Markets, Economy

Weekly Kickstart (07/10/2017-07/14/2017)

7/10/17 8:00 AM

/iStock-532854850.jpgStocks edged higher last week, with the S&P 500 rising by 0.07 percent to 2,425.18. That small gain left the benchmark index up a solid 8.32 percent 2017-to-date, and just 1.15 percent below the all-time closing high. Despite it being a holiday-shortened week, market volatility picked up during the past few trading sessions as investors had a deluge of economic data and other headlines to react to. Of particular note was the release of the minutes from the latest Federal Open Market Committee (FOMC) meeting, which showed that even officials are uncertain about what will happen with monetary policy in the second half of 2017. Specifically, several committee members said that they preferred to announce a start to the process of shrinking the Fed’s massive balance sheet within a couple of months, while others emphasized that deferring the decision until later in the year would be better. Mixed signals on the economy are one reason for the lack of certainty among Fed officials.

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For example, the latest monthly payrolls report from the Bureau of Labor Statistics (BLS) revealed that job creation in America remains solid but steady hiring has still not been able to translate into a marked acceleration in wage growth. The latter has exacerbated the recent softening in various inflation gauges, including the Fed’s preferred measure, the PCE deflator, which has drifted lower every month in 2017 (on a year-over-year basis) and now reached its lowest level since December 2015. What does all of this mean for monetary policy? Fed officials have stated that the federal funds rate will remain their primary policy tool, while balance sheet adjustments will be a secondary tool designed to run in the background. As a result, many analysts now expect that the committee will initiate balance sheet reductions in September while holding off on another interest rate hike until the December FOMC meeting. This will give the committee more time to see how inflation and economic growth play out over the second half of the year. The Fed’s ultimate timetable, though, remains unknown, which could contribute to elevated stock market volatility in the coming months. However, retirement investors should focus less on near-term fluctuations in equities and more on the long-term goal of amassing significant wealth. Such efforts can be enhanced with the consistent use of tax-advantaged savings vehicles, dollar-cost averaging, and regularly consulting with a professional financial advisor. As always, we are here to help with any questions you may have.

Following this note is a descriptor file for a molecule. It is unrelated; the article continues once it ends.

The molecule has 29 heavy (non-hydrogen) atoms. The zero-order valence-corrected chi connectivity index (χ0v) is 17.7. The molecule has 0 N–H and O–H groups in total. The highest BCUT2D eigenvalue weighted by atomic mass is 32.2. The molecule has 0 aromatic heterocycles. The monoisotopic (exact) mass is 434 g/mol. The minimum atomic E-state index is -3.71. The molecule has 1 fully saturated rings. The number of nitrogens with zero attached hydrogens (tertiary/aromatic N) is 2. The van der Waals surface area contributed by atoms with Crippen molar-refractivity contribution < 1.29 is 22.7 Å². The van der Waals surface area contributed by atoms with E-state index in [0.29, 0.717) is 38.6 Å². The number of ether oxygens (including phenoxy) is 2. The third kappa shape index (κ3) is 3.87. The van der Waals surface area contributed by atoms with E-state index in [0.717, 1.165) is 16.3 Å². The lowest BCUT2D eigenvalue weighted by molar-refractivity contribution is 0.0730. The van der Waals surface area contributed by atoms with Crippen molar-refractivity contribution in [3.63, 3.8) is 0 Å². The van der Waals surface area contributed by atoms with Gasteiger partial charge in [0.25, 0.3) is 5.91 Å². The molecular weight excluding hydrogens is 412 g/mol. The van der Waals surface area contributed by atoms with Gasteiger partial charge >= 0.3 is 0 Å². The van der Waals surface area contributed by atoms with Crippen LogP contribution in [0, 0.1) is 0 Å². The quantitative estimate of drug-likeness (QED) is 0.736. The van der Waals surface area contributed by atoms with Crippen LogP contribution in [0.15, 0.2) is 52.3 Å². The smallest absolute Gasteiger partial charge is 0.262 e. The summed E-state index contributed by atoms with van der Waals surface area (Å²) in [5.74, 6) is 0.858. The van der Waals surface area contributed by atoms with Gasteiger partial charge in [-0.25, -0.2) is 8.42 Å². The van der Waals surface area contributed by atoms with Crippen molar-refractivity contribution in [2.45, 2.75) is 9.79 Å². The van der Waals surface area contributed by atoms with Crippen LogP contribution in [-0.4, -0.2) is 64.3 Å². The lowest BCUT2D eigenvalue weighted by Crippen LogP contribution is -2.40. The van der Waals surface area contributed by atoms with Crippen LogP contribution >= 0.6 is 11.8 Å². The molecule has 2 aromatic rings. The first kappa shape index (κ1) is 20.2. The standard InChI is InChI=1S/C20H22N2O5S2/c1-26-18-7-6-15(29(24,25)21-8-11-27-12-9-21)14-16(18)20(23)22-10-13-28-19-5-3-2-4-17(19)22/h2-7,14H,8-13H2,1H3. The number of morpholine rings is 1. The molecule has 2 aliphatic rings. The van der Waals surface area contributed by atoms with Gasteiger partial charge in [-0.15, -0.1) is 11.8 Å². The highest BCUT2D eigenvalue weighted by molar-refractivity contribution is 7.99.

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To recap a few of the things we learned about the economy last (holiday-shortened) week, the positives included that mortgage applications rose, the U.S. trade gap narrowed, services sector activity rebounded, labor market confidence firmed, corporate layoff announcements fell, and nonfarm payrolls growth accelerated. As for the negatives, refinance applications slid, gauges of national manufacturing activity continued to send mixed signals, factory orders decreased, construction spending cooled, small business hiring slowed, the number of Americans making first-time claims for unemployment benefits rose for the third week in a row, and average hourly wage growth continued to disappoint expectations. This week the pace of economic data slows down but there are still a few important reports on consumers, retail sales, inflation, small business, and employment scheduled to be released, along with a handful of potentially market-moving speeches by Federal Reserve officials.

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**A more detailed snapshot of the U.S. economy can be found here.**

What To Watch:

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Sources: Econoday, FRBG, Twitter, Advisor Perspectives, Wells Fargo, FRBSL

Post author: Charles Couch

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